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Cardiac SPECT

Imaging the Heart: What You Need to Know

Cardiac SPECT is an important diagnostic tool.

Patient treatment is enhanced through:

  • Early detection of disease
  • Accurate assessment of myocardial perfusion, function and viability

What is a SPECT scan?

  • Single Photon Emission Computed Tomography (SPECT) is a non-invasive procedure that can accurately identify areas of abnormal myocardial perfusion, determine the functional capacity of your heart muscle, and separate viable (living) from non-viable (irreversibly damaged) tissue.
  • In the evaluation of myocardial perfusion, or blood flow through the coronary arteries, the SPECT scan may require both a resting and a stress test.
  • The stress test is performed either by treadmill exercise or with medication if the patient cannot walk on the treadmill.
  • The cardiac SPECT scan can identify areas of the heart which do not receive adequate blood flow during stress, called ischemia, as well as find areas of irreversibly damaged heart, or scar.

How does a cardiac SPECT scan work?

  • Blood flow through the coronary arteries is typically adequate at rest, even in partially blocked vessels.
  • Under conditions of stress, such as during administration of certain medications or while on a treadmill, blood flow in a narrowed artery is significantly reduced.
  • By comparing the images of blood flow during rest and stress, the cardiac SPECT scan can accurately determine whether patients have coronary blockages (stenosis), scarring (due to prior heart attack), or normal perfusion, function and viability.
  • SPECT perfusion imaging can also measure the function of the heart muscle. Knowing how the heart works can be an important independent predictor of future events.

Preparing for your SPECT scan

  • Eat a light breakfast 2 hours prior to test.
  • For 24 hours prior to your study, refrain from caffeine-containing foods or beverages
  • If you have diabetes, discuss this with your physician and call the imaging center staff 48 hours before your scan.
  • If you are, or think you may be pregnant, discuss this with your physician. Generally, SPECT is not performed on pregnant women.

What to bring and wear

  • Bring your insurance cards.
  • Bring a list of medications currently being taken and reports of any previous cardiac studies not performed at Augusta Health if possible.
  • Wear warm, comfortable clothes. The scanner room is cool. Wear walking shoes or sneakers if you expect to walk on the treadmill.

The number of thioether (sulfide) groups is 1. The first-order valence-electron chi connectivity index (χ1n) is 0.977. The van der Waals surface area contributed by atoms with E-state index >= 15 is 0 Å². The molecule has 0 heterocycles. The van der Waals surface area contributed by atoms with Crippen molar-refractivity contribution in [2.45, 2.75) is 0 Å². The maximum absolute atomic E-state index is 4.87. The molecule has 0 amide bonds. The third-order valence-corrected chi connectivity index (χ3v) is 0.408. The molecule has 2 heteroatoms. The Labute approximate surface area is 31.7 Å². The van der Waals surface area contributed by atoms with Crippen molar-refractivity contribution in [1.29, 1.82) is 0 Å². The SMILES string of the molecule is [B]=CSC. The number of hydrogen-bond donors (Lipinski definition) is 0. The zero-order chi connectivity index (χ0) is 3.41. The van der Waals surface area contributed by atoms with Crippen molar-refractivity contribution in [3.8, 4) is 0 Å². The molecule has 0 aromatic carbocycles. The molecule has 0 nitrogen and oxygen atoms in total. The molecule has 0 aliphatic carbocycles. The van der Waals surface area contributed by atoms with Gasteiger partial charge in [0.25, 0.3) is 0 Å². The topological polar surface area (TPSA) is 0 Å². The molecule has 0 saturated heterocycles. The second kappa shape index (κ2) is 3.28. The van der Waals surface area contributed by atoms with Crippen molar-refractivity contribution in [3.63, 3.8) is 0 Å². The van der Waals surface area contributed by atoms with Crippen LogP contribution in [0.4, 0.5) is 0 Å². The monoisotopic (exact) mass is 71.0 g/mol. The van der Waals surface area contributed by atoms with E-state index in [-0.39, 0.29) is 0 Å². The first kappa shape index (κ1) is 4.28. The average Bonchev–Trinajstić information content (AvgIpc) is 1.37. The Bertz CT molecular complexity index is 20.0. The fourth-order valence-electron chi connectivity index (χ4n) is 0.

Your SPECT scan

  • After registering, you will go to a preparation area where a nuclear medicine technologist will insert a small IV into your arm.
  • A radiopharmaceutical will be injected into the IV. After a waiting period you will be sent to the imaging room to obtain images of your heart at rest.
  • You will be brought to the stress room where you will be connected to monitoring wires.
  • You will be instructed on the proper technique for walking on the treadmill and the exam will be explained.
  • If you cannot walk on the treadmill, a medication will be injected through an IV that will cause your blood flow to increase as it would if you were exercising.
  • During the infusion of the stressor medication, you may experience flushing, shortness of breath, chest discomfort, lightheadedness or nausea. This is temporary and disappears within seconds of completion of the infusion. Many patients experience no symptoms at all.
  • Once you have reached the desired heart rate or during the medication stress test, you will receive another painless injection of a radiopharmaceutical.
  • You will return to the imaging room to obtain images of your heart after stress (exercise) within 30-60 minutes.
  • The entire procedure will take 2.0 to 3.0 hours.

Arrive on time

  • Please arrive 15 to 30 minutes before your scheduled appointment to complete paperwork.
  • If you must cancel or reschedule, please do so at least 24-48 hours before your appointment.

After your scan

  • You can leave immediately.
  • Your activity will not be restricted. You may drive if you wish, resume your normal diet, exercise and take all prescribed medications.
  • The cardiac SPECT scan will be reviewed by a physician who will send a report to your doctor.
  • Your doctor will contact you about the results of your SPECT scan.
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